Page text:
Caught in red tape, free treatment just a promise for acid attack survivors
Awaiting her 10th surgery at King George’s Medical University (KGMU), Deepmala isn’t sure if she would be able to come here again for the next stage of treatment.
Having lost her entire face, including vision, in a barbaric acid attack by her husband here in February last, she has since undergone nine operations. In the bargain, her family had to sell off two bighas of land to foot the bills for surgeries. A bright young woman is facing this trauma in a state where the government had few months back announced compensation of Rs 3 lakh to acid attack survivors and free treatment in select hospitals.
“I am yet to get a penny,” says the Gonda resident.
“During one of my visits to KGMU, I had heard on radio that the government is giving Rs 3-lakh as assistance to acid attack survivors. My father did approach the district authorities who said there weren’t any such provisions,” said Deepmala. “Doctors here have been very cooperative and are managing things for me but I am not sure how medicines will come next month,” she says while ruing the fact that her father had turned into a landless labourer from a welloff farmer.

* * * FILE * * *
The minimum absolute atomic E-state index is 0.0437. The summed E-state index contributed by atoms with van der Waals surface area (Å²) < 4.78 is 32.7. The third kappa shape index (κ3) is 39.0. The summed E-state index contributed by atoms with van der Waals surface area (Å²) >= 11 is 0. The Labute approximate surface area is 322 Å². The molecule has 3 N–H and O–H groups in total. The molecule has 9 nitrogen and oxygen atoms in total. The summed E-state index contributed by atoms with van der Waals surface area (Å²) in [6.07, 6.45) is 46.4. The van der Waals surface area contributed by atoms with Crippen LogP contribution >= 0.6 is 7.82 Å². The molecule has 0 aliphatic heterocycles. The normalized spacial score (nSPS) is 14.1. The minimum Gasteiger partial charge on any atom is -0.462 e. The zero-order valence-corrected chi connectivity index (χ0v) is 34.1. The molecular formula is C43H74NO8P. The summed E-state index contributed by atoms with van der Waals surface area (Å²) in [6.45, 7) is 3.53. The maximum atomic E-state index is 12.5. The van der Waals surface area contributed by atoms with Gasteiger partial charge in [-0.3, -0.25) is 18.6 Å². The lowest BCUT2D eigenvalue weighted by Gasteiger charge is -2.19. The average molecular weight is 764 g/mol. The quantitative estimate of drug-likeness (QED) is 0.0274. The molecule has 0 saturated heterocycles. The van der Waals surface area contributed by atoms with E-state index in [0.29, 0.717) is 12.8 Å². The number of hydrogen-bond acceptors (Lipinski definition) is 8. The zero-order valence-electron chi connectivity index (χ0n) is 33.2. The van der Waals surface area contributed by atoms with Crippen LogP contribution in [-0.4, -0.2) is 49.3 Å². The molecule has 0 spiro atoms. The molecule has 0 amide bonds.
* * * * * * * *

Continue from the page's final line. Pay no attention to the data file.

Her monthly expense on medicines needed for healing up of eyes alone is around Rs 20,000. “For the treatment of burnt skin, I need another Rs 2,500 every month,” she says while expressing her helplessness. “Without medicines wounds won’t heal but could turn worse,” she says. The government in July had announced that acid attack survivors will get free treatment (both surgical and psychological).
Lucknow’s SGPGI, King George’s Medical University, Dr Ram Manohar Lohia Institute of Medical Sciences and Saifai’s Rural Institute of Medical Sciences were made nodal centres for free treatment. The government order was issued but the absence of a clear guideline on management of finance for facility is acting as a big hurdle in the implementation.
“The final finance availability at hospital level for treatment of such victims is still awaited,” confirmed Prof Rajiv Agrawal, HoD, plastic surgery department, SGPGI. He is also the nodal officer for acid burn victims’ assistance programme. “We are providing support to such victims at our level under the BPL category or other schemes but there is no guideline from the government on how and from where the funds are to be managed,” said Prof Vijay Kumar, who is treating Deepmala.
“Financial help for the acid attack victims is very important as repeated surgeries need money,” said Usha Kushwaha, founder, Red Brigade, the organisation engaged in helping victims morally.